A research team from the Center de Recherche et de Restauration des Musées de France has uncovered charcoal-based Paleolithic cave art in the Font-de-Gaume cave, located in the Dordogne region of southern France.
Published in Scientific Reports under the title “First Discovery of Charcoal-Based Prehistoric Cave Art in Dordogne,” the team’s findings provide a key breakthrough in dating techniques.
The Dordogne region, renowned for its 200 caves adorned with Paleolithic art, has posed a significant challenge for archaeologists attempting to determine the age of these ancient masterpieces. Traditionally associated with the Magdalenian Period, dating between 12,000 and 17,000 years ago, the art’s coloration with iron- or manganese-oxide-based material has hindered accurate radiocarbon dating.
However, in late February 2020, the research team made an extraordinary breakthrough by discovering charcoal-based drawings in Font-de-Gaume’s main galleries, colloquially known as “Bison Cave.”
Named for its 80 depictions of bison, alongside images of deer, horses, mammoths, and more, the cave has become a UNESCO World Heritage site, making sampling by authorities extremely rare.
Facing restrictions on sampling, the researchers turned to non-invasive analytical methods, employing visible-light and infrared photography, superimposition of images, portable X-ray fluorescence (pXRF), and portable micro-Raman spectroscopy. By using these methods, the team successfully revealed carbon-based drawings beneath those created with iron and manganese oxide pigments.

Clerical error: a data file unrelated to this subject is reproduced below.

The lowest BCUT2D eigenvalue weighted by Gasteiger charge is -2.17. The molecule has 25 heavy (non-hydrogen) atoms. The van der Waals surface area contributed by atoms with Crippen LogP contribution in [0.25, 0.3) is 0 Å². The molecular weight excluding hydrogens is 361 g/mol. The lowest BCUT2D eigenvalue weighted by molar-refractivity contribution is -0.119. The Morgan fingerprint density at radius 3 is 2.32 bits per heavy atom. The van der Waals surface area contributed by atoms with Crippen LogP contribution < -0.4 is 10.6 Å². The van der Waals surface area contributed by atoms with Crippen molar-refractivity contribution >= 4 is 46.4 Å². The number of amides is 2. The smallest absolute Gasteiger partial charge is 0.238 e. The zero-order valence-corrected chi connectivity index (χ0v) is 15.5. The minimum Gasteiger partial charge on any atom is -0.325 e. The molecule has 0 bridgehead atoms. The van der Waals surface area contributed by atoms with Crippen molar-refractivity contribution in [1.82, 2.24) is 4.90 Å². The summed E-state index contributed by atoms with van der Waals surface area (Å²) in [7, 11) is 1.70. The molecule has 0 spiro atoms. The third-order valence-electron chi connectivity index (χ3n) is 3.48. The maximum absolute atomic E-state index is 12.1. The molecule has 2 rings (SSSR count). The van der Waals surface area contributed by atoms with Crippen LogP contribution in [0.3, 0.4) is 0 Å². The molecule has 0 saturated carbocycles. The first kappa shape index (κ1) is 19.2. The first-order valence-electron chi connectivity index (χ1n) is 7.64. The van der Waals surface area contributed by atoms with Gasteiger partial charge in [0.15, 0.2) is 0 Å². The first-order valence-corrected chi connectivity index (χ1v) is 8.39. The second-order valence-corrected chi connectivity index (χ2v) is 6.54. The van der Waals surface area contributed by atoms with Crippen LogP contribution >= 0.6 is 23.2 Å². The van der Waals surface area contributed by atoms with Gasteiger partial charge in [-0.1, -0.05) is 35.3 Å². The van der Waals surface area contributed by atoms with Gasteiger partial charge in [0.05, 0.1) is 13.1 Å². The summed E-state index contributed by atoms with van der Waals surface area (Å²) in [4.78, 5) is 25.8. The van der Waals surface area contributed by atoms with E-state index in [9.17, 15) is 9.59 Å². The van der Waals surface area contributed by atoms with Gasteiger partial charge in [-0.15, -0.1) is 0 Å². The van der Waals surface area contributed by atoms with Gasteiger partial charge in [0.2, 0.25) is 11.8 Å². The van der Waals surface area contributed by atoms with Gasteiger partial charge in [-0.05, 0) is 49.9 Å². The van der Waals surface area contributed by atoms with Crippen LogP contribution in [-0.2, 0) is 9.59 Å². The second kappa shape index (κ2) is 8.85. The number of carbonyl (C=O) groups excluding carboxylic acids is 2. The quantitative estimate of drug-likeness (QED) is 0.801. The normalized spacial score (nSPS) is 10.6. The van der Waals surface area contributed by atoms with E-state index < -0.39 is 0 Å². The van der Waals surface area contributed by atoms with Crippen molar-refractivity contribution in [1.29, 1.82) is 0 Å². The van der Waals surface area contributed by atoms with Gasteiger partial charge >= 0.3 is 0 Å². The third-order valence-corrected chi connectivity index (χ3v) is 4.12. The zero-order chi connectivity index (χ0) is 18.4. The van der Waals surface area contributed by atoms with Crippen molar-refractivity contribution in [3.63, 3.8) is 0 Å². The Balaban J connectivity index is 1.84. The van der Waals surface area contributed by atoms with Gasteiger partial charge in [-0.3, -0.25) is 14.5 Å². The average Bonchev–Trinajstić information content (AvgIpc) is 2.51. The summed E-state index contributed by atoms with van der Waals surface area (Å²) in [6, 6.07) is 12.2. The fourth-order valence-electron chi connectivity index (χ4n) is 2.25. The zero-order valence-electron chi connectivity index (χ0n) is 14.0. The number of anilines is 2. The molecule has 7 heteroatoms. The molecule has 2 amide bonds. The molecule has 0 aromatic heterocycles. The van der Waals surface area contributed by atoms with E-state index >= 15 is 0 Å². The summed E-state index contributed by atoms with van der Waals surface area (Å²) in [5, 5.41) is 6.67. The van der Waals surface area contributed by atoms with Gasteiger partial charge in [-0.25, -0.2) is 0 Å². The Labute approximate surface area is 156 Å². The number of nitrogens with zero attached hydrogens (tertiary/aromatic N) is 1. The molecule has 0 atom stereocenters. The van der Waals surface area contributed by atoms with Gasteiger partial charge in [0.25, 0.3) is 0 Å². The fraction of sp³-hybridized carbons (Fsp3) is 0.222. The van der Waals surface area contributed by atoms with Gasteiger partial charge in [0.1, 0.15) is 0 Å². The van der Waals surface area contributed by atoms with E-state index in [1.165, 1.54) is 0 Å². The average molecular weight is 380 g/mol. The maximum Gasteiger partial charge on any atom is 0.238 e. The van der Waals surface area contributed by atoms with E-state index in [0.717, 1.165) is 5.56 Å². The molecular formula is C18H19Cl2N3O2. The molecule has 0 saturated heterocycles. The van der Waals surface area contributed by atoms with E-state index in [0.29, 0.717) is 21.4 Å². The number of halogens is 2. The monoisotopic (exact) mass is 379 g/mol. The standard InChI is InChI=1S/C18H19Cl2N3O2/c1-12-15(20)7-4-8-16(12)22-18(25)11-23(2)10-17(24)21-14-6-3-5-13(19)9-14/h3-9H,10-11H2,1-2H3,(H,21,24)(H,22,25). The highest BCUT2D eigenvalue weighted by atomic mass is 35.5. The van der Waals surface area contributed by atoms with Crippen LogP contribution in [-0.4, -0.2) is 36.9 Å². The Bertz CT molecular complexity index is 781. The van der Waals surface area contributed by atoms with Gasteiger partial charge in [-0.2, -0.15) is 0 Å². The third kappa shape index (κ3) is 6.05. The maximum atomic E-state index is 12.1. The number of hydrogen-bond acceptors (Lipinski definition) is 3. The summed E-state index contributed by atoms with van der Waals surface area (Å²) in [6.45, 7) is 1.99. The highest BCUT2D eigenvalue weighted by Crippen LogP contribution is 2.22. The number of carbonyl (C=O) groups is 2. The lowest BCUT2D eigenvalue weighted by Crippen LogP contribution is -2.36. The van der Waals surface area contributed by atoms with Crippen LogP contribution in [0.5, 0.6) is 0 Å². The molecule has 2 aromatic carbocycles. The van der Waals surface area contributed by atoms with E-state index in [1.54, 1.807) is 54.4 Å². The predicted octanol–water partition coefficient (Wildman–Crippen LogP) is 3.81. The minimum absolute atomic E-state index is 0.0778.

The team’s creation of false-color infrared photography (FCIR) images through superimposing visible-light and infrared images proved pivotal. This innovative technique, capturing radiation wavelengths above 900 nm, allowed the differentiation of various materials used in the creation of the images.
Portable micro-Raman spectroscopy played a crucial role in detecting carbon-based compounds within the images. Meanwhile, pXRF enabled the differentiation of various manganese-oxide compounds present in the black figures. The different types of pigment materials discovered may represent distinct creation phases.
The findings at Font-de-Gaume mark a turning point in the field of archaeology, offering the potential for more precise radiocarbon dating. The discovery of carbon-based cave art opens up new possibilities, allowing scientists to analyze organic carbon for more accurate dating.